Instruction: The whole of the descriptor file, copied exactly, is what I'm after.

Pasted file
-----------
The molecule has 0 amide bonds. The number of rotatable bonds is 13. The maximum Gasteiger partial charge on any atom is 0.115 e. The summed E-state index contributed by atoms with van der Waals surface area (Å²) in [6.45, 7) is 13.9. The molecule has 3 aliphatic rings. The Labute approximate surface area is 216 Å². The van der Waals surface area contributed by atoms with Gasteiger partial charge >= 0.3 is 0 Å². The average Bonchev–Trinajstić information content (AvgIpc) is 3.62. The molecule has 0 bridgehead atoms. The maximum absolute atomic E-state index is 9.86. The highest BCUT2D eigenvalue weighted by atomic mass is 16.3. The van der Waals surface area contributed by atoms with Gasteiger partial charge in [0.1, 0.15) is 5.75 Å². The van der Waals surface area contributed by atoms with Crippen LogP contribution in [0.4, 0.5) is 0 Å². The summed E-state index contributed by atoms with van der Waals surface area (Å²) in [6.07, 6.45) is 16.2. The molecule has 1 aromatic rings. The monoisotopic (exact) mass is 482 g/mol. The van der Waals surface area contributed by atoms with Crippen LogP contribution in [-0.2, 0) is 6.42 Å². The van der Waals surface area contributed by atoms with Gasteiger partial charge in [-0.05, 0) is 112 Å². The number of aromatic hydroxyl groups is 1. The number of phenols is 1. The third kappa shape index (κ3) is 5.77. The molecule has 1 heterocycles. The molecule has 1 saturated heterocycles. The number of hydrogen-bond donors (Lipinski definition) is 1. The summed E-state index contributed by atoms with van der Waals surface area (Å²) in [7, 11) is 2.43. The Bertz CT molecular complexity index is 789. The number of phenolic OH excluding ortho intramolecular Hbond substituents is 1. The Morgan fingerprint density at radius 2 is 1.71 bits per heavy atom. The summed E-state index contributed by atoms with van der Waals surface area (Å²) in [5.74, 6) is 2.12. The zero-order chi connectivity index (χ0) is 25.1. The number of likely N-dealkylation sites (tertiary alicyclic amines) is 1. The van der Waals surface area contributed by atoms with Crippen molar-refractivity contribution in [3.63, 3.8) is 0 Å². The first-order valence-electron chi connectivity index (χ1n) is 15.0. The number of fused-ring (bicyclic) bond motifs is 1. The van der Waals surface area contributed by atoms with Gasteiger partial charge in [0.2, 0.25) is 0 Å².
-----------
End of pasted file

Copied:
The molecule has 0 amide bonds. The number of rotatable bonds is 13. The maximum Gasteiger partial charge on any atom is 0.115 e. The summed E-state index contributed by atoms with van der Waals surface area (Å²) in [6.45, 7) is 13.9. The molecule has 3 aliphatic rings. The Labute approximate surface area is 216 Å². The van der Waals surface area contributed by atoms with Gasteiger partial charge >= 0.3 is 0 Å². The average Bonchev–Trinajstić information content (AvgIpc) is 3.62. The molecule has 0 bridgehead atoms. The maximum absolute atomic E-state index is 9.86. The highest BCUT2D eigenvalue weighted by atomic mass is 16.3. The van der Waals surface area contributed by atoms with Gasteiger partial charge in [0.1, 0.15) is 5.75 Å². The van der Waals surface area contributed by atoms with Crippen LogP contribution in [0.4, 0.5) is 0 Å². The summed E-state index contributed by atoms with van der Waals surface area (Å²) in [6.07, 6.45) is 16.2. The molecule has 1 aromatic rings. The monoisotopic (exact) mass is 482 g/mol. The van der Waals surface area contributed by atoms with Crippen LogP contribution in [-0.2, 0) is 6.42 Å². The van der Waals surface area contributed by atoms with Gasteiger partial charge in [-0.05, 0) is 112 Å². The number of aromatic hydroxyl groups is 1. The number of phenols is 1. The third kappa shape index (κ3) is 5.77. The molecule has 1 heterocycles. The molecule has 1 saturated heterocycles. The number of hydrogen-bond donors (Lipinski definition) is 1. The summed E-state index contributed by atoms with van der Waals surface area (Å²) in [7, 11) is 2.43. The Bertz CT molecular complexity index is 789. The number of phenolic OH excluding ortho intramolecular Hbond substituents is 1. The Morgan fingerprint density at radius 2 is 1.71 bits per heavy atom. The summed E-state index contributed by atoms with van der Waals surface area (Å²) in [5.74, 6) is 2.12. The zero-order chi connectivity index (χ0) is 25.1. The number of likely N-dealkylation sites (tertiary alicyclic amines) is 1. The van der Waals surface area contributed by atoms with Crippen molar-refractivity contribution in [3.63, 3.8) is 0 Å². The first-order valence-electron chi connectivity index (χ1n) is 15.0. The number of fused-ring (bicyclic) bond motifs is 1. The van der Waals surface area contributed by atoms with Gasteiger partial charge in [0.2, 0.25) is 0 Å².